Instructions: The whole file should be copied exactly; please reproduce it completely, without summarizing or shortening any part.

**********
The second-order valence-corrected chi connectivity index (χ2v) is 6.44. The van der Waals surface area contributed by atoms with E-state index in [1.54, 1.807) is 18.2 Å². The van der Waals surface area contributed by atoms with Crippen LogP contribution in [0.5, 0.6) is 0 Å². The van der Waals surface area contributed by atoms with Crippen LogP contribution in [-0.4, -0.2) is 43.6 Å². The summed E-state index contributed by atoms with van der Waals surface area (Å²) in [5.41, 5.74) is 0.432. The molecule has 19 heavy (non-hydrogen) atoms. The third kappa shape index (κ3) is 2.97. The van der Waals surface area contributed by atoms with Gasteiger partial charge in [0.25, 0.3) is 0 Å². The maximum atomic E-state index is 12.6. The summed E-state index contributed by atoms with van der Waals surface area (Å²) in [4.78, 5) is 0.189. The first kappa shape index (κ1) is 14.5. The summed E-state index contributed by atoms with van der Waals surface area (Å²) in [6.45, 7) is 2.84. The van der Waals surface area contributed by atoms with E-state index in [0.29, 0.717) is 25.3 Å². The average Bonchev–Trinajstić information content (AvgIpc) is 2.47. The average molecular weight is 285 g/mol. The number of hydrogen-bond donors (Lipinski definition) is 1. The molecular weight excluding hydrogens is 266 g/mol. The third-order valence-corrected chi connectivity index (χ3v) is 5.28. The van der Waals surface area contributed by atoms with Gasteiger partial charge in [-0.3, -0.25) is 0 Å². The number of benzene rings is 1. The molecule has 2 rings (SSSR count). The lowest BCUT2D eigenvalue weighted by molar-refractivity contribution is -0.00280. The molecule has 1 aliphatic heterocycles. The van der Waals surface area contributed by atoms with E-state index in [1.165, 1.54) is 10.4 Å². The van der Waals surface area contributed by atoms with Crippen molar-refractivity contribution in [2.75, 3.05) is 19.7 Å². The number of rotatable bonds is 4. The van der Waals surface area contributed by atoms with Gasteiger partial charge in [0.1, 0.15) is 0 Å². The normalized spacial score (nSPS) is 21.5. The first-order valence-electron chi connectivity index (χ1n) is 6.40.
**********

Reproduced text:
The second-order valence-corrected chi connectivity index (χ2v) is 6.44. The van der Waals surface area contributed by atoms with E-state index in [1.54, 1.807) is 18.2 Å². The van der Waals surface area contributed by atoms with Crippen LogP contribution in [0.5, 0.6) is 0 Å². The van der Waals surface area contributed by atoms with Crippen LogP contribution in [-0.4, -0.2) is 43.6 Å². The summed E-state index contributed by atoms with van der Waals surface area (Å²) in [5.41, 5.74) is 0.432. The molecule has 19 heavy (non-hydrogen) atoms. The third kappa shape index (κ3) is 2.97. The van der Waals surface area contributed by atoms with Gasteiger partial charge in [0.25, 0.3) is 0 Å². The maximum atomic E-state index is 12.6. The summed E-state index contributed by atoms with van der Waals surface area (Å²) in [4.78, 5) is 0.189. The first kappa shape index (κ1) is 14.5. The summed E-state index contributed by atoms with van der Waals surface area (Å²) in [6.45, 7) is 2.84. The van der Waals surface area contributed by atoms with E-state index in [0.29, 0.717) is 25.3 Å². The average Bonchev–Trinajstić information content (AvgIpc) is 2.47. The average molecular weight is 285 g/mol. The number of hydrogen-bond donors (Lipinski definition) is 1. The molecular weight excluding hydrogens is 266 g/mol. The third-order valence-corrected chi connectivity index (χ3v) is 5.28. The van der Waals surface area contributed by atoms with Gasteiger partial charge in [-0.3, -0.25) is 0 Å². The number of benzene rings is 1. The molecule has 2 rings (SSSR count). The lowest BCUT2D eigenvalue weighted by molar-refractivity contribution is -0.00280. The molecule has 1 aliphatic heterocycles. The van der Waals surface area contributed by atoms with E-state index in [1.165, 1.54) is 10.4 Å². The van der Waals surface area contributed by atoms with Crippen molar-refractivity contribution in [2.75, 3.05) is 19.7 Å². The number of rotatable bonds is 4. The van der Waals surface area contributed by atoms with Gasteiger partial charge in [0.1, 0.15) is 0 Å². The normalized spacial score (nSPS) is 21.5. The first-order valence-electron chi connectivity index (χ1n) is 6.40.